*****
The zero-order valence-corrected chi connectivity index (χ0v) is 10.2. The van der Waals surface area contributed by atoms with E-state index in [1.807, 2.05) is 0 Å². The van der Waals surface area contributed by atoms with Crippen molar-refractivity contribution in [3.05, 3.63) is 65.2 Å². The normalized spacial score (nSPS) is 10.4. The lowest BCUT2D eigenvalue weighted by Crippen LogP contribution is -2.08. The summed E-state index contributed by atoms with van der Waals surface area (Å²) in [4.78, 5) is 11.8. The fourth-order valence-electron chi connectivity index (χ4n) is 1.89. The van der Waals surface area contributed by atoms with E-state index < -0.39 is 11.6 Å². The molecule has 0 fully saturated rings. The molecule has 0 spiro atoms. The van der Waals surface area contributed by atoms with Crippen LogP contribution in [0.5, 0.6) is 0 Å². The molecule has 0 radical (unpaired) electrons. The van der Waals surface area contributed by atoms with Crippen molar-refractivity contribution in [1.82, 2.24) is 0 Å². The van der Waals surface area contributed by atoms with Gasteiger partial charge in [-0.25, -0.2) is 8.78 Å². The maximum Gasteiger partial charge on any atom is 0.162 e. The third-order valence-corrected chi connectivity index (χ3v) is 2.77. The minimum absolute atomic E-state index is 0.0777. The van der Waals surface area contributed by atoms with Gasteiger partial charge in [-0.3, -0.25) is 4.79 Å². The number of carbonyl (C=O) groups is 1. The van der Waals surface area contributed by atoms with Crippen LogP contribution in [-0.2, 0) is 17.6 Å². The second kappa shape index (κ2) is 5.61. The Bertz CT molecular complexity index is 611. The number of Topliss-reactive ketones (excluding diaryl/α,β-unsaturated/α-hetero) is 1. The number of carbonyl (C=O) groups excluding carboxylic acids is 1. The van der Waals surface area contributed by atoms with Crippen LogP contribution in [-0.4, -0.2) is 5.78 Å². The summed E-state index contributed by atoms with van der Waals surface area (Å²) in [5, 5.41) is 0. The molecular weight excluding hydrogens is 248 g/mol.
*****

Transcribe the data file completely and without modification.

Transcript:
The zero-order valence-corrected chi connectivity index (χ0v) is 10.2. The van der Waals surface area contributed by atoms with E-state index in [1.807, 2.05) is 0 Å². The van der Waals surface area contributed by atoms with Crippen molar-refractivity contribution in [3.05, 3.63) is 65.2 Å². The normalized spacial score (nSPS) is 10.4. The lowest BCUT2D eigenvalue weighted by Crippen LogP contribution is -2.08. The summed E-state index contributed by atoms with van der Waals surface area (Å²) in [4.78, 5) is 11.8. The fourth-order valence-electron chi connectivity index (χ4n) is 1.89. The van der Waals surface area contributed by atoms with E-state index < -0.39 is 11.6 Å². The molecule has 0 fully saturated rings. The molecule has 0 spiro atoms. The van der Waals surface area contributed by atoms with Crippen LogP contribution in [0.5, 0.6) is 0 Å². The molecule has 0 radical (unpaired) electrons. The van der Waals surface area contributed by atoms with Crippen molar-refractivity contribution in [1.82, 2.24) is 0 Å². The van der Waals surface area contributed by atoms with Gasteiger partial charge in [-0.25, -0.2) is 8.78 Å². The maximum Gasteiger partial charge on any atom is 0.162 e. The third-order valence-corrected chi connectivity index (χ3v) is 2.77. The minimum absolute atomic E-state index is 0.0777. The van der Waals surface area contributed by atoms with Gasteiger partial charge in [-0.3, -0.25) is 4.79 Å². The number of carbonyl (C=O) groups is 1. The van der Waals surface area contributed by atoms with Crippen LogP contribution in [-0.2, 0) is 17.6 Å². The second kappa shape index (κ2) is 5.61. The Bertz CT molecular complexity index is 611. The number of Topliss-reactive ketones (excluding diaryl/α,β-unsaturated/α-hetero) is 1. The number of carbonyl (C=O) groups excluding carboxylic acids is 1. The van der Waals surface area contributed by atoms with Crippen LogP contribution in [-0.4, -0.2) is 5.78 Å². The summed E-state index contributed by atoms with van der Waals surface area (Å²) in [5, 5.41) is 0. The molecular weight excluding hydrogens is 248 g/mol.